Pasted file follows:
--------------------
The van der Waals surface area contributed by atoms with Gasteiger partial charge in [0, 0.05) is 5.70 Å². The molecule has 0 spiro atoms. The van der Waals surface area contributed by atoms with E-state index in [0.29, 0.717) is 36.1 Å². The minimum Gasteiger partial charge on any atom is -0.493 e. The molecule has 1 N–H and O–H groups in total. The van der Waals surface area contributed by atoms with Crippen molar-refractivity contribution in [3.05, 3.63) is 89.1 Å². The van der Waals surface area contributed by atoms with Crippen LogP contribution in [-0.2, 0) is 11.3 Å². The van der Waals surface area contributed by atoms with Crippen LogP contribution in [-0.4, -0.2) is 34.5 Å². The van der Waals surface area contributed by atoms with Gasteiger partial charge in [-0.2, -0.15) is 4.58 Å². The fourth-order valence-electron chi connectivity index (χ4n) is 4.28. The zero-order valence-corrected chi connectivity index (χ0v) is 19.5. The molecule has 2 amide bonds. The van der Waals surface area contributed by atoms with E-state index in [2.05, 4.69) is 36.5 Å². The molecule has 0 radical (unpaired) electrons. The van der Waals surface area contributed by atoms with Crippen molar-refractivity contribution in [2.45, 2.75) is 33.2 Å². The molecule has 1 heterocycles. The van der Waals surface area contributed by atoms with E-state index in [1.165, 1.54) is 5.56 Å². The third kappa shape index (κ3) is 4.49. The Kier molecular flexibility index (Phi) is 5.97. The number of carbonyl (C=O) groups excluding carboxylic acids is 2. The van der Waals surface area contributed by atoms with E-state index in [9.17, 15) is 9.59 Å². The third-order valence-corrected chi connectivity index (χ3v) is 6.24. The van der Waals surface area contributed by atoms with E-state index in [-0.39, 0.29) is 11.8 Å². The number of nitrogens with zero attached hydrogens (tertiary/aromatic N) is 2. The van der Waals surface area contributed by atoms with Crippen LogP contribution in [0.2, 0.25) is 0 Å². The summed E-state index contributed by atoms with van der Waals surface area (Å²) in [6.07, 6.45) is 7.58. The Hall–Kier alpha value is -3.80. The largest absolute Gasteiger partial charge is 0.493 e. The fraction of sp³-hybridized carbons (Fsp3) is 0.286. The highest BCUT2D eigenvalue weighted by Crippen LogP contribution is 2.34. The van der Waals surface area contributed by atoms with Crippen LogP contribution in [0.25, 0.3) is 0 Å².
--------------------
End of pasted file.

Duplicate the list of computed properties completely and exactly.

The van der Waals surface area contributed by atoms with Gasteiger partial charge in [0, 0.05) is 5.70 Å². The molecule has 0 spiro atoms. The van der Waals surface area contributed by atoms with E-state index in [0.29, 0.717) is 36.1 Å². The minimum Gasteiger partial charge on any atom is -0.493 e. The molecule has 1 N–H and O–H groups in total. The van der Waals surface area contributed by atoms with Crippen molar-refractivity contribution in [3.05, 3.63) is 89.1 Å². The van der Waals surface area contributed by atoms with Crippen LogP contribution in [-0.2, 0) is 11.3 Å². The van der Waals surface area contributed by atoms with Crippen LogP contribution in [-0.4, -0.2) is 34.5 Å². The van der Waals surface area contributed by atoms with Gasteiger partial charge in [-0.2, -0.15) is 4.58 Å². The fourth-order valence-electron chi connectivity index (χ4n) is 4.28. The zero-order valence-corrected chi connectivity index (χ0v) is 19.5. The molecule has 2 amide bonds. The van der Waals surface area contributed by atoms with E-state index in [2.05, 4.69) is 36.5 Å². The molecule has 0 radical (unpaired) electrons. The van der Waals surface area contributed by atoms with Crippen molar-refractivity contribution in [2.45, 2.75) is 33.2 Å². The molecule has 1 heterocycles. The van der Waals surface area contributed by atoms with E-state index in [1.165, 1.54) is 5.56 Å². The third kappa shape index (κ3) is 4.49. The Kier molecular flexibility index (Phi) is 5.97. The number of carbonyl (C=O) groups excluding carboxylic acids is 2. The van der Waals surface area contributed by atoms with E-state index in [9.17, 15) is 9.59 Å². The third-order valence-corrected chi connectivity index (χ3v) is 6.24. The van der Waals surface area contributed by atoms with E-state index in [-0.39, 0.29) is 11.8 Å². The number of nitrogens with zero attached hydrogens (tertiary/aromatic N) is 2. The van der Waals surface area contributed by atoms with Crippen LogP contribution in [0.2, 0.25) is 0 Å². The summed E-state index contributed by atoms with van der Waals surface area (Å²) in [6.07, 6.45) is 7.58. The Hall–Kier alpha value is -3.80. The largest absolute Gasteiger partial charge is 0.493 e. The fraction of sp³-hybridized carbons (Fsp3) is 0.286. The highest BCUT2D eigenvalue weighted by Crippen LogP contribution is 2.34. The van der Waals surface area contributed by atoms with Crippen LogP contribution in [0.25, 0.3) is 0 Å².